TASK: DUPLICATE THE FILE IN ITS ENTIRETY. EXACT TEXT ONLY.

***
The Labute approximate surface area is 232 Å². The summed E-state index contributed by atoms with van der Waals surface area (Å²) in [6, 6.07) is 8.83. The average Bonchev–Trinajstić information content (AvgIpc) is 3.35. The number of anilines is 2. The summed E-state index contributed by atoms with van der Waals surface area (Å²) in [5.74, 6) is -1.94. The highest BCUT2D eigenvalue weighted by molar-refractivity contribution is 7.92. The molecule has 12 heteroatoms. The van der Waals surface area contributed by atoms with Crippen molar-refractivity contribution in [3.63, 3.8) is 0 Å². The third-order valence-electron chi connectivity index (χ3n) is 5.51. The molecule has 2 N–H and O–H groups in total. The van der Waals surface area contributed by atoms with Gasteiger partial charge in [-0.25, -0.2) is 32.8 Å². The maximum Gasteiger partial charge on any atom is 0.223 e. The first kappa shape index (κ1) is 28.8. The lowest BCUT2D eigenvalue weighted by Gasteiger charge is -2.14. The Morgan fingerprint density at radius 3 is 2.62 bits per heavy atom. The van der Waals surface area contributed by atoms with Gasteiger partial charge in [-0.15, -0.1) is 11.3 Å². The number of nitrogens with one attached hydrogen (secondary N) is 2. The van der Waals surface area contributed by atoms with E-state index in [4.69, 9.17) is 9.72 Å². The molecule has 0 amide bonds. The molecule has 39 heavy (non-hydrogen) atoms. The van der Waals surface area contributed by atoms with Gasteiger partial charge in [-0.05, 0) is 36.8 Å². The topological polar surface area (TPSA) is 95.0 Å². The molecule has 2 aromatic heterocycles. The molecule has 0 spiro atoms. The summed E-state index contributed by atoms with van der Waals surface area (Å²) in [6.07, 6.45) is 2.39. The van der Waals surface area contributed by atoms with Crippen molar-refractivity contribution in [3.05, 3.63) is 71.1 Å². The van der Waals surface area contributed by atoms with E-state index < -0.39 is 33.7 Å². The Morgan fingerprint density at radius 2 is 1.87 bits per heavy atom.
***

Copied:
The Labute approximate surface area is 232 Å². The summed E-state index contributed by atoms with van der Waals surface area (Å²) in [6, 6.07) is 8.83. The average Bonchev–Trinajstić information content (AvgIpc) is 3.35. The number of anilines is 2. The summed E-state index contributed by atoms with van der Waals surface area (Å²) in [5.74, 6) is -1.94. The highest BCUT2D eigenvalue weighted by molar-refractivity contribution is 7.92. The molecule has 12 heteroatoms. The van der Waals surface area contributed by atoms with Crippen molar-refractivity contribution in [3.63, 3.8) is 0 Å². The third-order valence-electron chi connectivity index (χ3n) is 5.51. The molecule has 2 N–H and O–H groups in total. The van der Waals surface area contributed by atoms with Gasteiger partial charge in [-0.25, -0.2) is 32.8 Å². The maximum Gasteiger partial charge on any atom is 0.223 e. The first kappa shape index (κ1) is 28.8. The lowest BCUT2D eigenvalue weighted by Gasteiger charge is -2.14. The Morgan fingerprint density at radius 3 is 2.62 bits per heavy atom. The van der Waals surface area contributed by atoms with Gasteiger partial charge in [-0.15, -0.1) is 11.3 Å². The number of nitrogens with one attached hydrogen (secondary N) is 2. The van der Waals surface area contributed by atoms with E-state index in [4.69, 9.17) is 9.72 Å². The molecule has 0 amide bonds. The molecule has 39 heavy (non-hydrogen) atoms. The van der Waals surface area contributed by atoms with Gasteiger partial charge in [-0.05, 0) is 36.8 Å². The topological polar surface area (TPSA) is 95.0 Å². The molecule has 2 aromatic heterocycles. The molecule has 0 spiro atoms. The summed E-state index contributed by atoms with van der Waals surface area (Å²) in [6.07, 6.45) is 2.39. The van der Waals surface area contributed by atoms with Crippen molar-refractivity contribution in [3.05, 3.63) is 71.1 Å². The van der Waals surface area contributed by atoms with E-state index < -0.39 is 33.7 Å². The Morgan fingerprint density at radius 2 is 1.87 bits per heavy atom.